As I get older, I am becoming more health-aware. Not rabidly so - more like a ‘research phase’ at the moment. Thus I am wondering about the health implications of eating a lot of smoked products. I only smoke fish (generally considered a healthy food), but I am wondering about the various things found in smoked foods that are viewed as harmful. I have looked online, and there are three things that seem to be mentioned as potential negatives: phosphates, nitrates or nitrites, and “polycyclic aromatic hydrocarbons”.
- Phosphates seem to be things a person may or may not add to the process, and thus are entirely controllable. They also seem to be the least worrisome from a health perspective, but given that I don’t feel the need to use them I will just avoid them.
- Nitrates or nitrites seem to be things created through the salting/smoking process itself, and thus unavoidable in smoked foods. I have read on some sites that they ‘are added’ to smoked products, but most references indicate that they are a natural byproduct of the smoking process.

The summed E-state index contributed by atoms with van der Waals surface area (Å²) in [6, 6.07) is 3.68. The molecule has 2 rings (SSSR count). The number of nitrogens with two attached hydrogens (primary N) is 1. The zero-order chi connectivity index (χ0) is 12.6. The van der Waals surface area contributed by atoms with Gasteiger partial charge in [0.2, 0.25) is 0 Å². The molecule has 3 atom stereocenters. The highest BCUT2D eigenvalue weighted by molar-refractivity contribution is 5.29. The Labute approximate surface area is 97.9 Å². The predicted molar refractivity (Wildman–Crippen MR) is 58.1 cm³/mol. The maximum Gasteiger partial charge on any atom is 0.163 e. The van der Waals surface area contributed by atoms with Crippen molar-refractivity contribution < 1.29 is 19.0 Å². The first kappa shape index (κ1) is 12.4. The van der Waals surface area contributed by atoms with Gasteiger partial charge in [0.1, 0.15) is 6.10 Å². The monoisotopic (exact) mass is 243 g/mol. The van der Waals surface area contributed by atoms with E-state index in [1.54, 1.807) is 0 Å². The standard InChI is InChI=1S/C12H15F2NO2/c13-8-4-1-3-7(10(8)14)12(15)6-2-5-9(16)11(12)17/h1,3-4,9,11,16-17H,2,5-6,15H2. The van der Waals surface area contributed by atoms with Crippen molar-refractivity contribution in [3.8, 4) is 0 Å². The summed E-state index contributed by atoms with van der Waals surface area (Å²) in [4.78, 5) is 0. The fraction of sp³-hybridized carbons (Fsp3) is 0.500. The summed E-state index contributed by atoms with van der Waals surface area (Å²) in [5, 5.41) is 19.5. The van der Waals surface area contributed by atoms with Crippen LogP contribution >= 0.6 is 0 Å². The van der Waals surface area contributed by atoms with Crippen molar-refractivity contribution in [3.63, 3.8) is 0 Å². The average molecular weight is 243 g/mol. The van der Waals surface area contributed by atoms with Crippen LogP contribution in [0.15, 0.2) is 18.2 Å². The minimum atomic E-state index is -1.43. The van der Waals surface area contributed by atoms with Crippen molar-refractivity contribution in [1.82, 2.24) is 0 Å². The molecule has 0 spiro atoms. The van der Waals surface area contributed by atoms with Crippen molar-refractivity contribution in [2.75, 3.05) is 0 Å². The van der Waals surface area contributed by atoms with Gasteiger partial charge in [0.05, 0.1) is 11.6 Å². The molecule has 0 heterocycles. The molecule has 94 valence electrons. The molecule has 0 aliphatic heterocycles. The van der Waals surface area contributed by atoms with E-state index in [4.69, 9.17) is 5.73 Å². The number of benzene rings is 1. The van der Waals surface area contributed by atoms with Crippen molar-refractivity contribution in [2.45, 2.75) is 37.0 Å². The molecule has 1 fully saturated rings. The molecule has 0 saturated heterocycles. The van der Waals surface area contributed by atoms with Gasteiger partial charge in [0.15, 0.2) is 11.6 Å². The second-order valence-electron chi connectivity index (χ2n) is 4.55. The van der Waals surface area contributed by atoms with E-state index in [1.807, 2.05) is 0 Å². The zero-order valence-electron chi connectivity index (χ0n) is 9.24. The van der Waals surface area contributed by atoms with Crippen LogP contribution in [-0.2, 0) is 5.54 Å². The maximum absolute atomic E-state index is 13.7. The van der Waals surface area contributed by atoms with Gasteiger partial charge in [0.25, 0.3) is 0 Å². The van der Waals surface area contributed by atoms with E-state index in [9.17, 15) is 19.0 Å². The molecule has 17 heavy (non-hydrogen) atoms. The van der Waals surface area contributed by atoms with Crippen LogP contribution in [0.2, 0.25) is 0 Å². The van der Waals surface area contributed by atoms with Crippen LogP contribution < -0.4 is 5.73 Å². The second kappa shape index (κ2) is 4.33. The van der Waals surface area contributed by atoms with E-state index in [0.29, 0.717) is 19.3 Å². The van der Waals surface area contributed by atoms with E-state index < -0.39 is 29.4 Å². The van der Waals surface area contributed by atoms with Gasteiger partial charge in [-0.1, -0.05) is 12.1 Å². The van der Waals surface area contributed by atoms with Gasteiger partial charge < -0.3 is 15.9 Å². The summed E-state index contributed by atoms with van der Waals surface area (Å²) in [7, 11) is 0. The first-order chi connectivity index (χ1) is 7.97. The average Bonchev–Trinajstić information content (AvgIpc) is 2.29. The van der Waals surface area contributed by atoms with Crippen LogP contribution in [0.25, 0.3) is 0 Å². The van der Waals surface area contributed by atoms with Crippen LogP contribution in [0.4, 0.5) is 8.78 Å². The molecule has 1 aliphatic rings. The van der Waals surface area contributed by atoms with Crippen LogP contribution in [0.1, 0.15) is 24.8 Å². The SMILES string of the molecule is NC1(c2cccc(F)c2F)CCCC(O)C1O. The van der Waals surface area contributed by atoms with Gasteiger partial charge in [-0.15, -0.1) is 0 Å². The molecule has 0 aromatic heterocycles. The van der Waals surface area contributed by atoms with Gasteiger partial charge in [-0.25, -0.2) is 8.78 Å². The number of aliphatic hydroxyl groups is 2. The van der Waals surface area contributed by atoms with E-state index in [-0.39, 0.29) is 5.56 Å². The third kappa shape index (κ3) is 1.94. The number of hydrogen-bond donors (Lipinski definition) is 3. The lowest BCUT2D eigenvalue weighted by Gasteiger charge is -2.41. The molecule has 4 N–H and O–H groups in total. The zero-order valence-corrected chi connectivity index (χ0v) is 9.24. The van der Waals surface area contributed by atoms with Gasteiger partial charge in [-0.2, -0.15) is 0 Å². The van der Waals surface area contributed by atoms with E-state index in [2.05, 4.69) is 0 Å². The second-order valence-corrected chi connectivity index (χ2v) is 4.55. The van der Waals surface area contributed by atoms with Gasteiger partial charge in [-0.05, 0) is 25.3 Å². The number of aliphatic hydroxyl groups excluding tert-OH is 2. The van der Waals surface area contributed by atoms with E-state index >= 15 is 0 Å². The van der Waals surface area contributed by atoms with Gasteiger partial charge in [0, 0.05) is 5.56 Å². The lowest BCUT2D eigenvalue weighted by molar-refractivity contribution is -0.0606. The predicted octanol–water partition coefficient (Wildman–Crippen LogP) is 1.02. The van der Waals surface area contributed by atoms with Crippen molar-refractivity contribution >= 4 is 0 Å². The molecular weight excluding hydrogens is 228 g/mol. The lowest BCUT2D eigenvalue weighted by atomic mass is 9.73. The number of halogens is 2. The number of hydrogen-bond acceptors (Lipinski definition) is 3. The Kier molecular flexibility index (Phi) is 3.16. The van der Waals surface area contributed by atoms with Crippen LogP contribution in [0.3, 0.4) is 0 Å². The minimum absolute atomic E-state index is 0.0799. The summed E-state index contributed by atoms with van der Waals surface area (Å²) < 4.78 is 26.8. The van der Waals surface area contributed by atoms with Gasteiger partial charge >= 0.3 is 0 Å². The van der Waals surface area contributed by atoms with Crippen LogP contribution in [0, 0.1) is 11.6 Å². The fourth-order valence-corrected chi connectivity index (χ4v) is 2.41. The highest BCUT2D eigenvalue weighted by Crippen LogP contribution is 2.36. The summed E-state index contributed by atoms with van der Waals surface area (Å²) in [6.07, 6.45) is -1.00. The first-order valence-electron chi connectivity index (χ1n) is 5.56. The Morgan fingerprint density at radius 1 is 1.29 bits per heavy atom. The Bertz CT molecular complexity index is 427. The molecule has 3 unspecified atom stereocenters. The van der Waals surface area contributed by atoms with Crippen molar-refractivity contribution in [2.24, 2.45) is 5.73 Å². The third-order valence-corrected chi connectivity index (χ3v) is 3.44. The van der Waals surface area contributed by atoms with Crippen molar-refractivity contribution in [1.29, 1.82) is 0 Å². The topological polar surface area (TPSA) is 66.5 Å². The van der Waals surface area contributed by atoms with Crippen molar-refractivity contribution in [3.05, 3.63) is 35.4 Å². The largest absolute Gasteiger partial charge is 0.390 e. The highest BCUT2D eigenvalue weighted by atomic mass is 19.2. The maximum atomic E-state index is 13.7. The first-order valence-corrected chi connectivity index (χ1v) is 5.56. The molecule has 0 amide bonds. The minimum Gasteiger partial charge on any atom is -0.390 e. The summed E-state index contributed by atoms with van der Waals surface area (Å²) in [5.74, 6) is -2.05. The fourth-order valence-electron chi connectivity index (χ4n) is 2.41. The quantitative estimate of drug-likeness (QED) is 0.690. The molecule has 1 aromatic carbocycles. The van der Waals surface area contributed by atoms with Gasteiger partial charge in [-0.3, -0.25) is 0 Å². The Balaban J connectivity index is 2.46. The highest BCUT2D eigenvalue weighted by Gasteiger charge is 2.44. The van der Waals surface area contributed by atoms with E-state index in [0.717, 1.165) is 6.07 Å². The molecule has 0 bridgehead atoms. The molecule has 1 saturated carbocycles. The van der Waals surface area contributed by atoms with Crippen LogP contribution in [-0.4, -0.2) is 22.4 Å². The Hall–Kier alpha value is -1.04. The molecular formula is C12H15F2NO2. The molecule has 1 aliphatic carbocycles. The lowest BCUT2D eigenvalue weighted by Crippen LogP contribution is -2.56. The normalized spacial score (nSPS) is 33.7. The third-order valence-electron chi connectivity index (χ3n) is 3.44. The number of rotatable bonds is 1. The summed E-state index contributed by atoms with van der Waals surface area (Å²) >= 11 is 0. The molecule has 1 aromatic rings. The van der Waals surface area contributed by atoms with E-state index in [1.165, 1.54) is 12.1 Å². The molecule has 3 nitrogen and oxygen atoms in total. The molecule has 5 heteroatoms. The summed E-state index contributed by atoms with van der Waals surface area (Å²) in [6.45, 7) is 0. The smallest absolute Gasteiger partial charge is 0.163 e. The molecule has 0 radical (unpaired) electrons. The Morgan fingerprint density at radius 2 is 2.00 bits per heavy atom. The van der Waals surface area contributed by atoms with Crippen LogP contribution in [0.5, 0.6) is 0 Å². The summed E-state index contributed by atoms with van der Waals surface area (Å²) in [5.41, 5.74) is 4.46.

- Polycyclic aromatic hydrocarbons seem to also be a byproduct of the smoking process, but apparently are somewhat controllable with the temperature of the overall process (ie. cold-smoking produces less PAH than hot smoking). The kind of wood also seems to have some influence. Don't know much about these, but some sources note them as the biggest health concern.
I am wondering if the above info is accurate. I know ‘everything in moderation’ is a pretty common sense rule, but when I smoke a load of fish there is very little that is moderate about my consumption. I tend to dip into the fridge quite a bit and probably consume far more than what non-smokers would think of as a ‘moderate’ amount.
Not trying to be a downer. I plan to eat this stuff for a long time (and I feed it to my kids), so I just want to make sure I have accurate info, and am doing whatever is reasonable to make my “smoking-habit” as healthy as possible.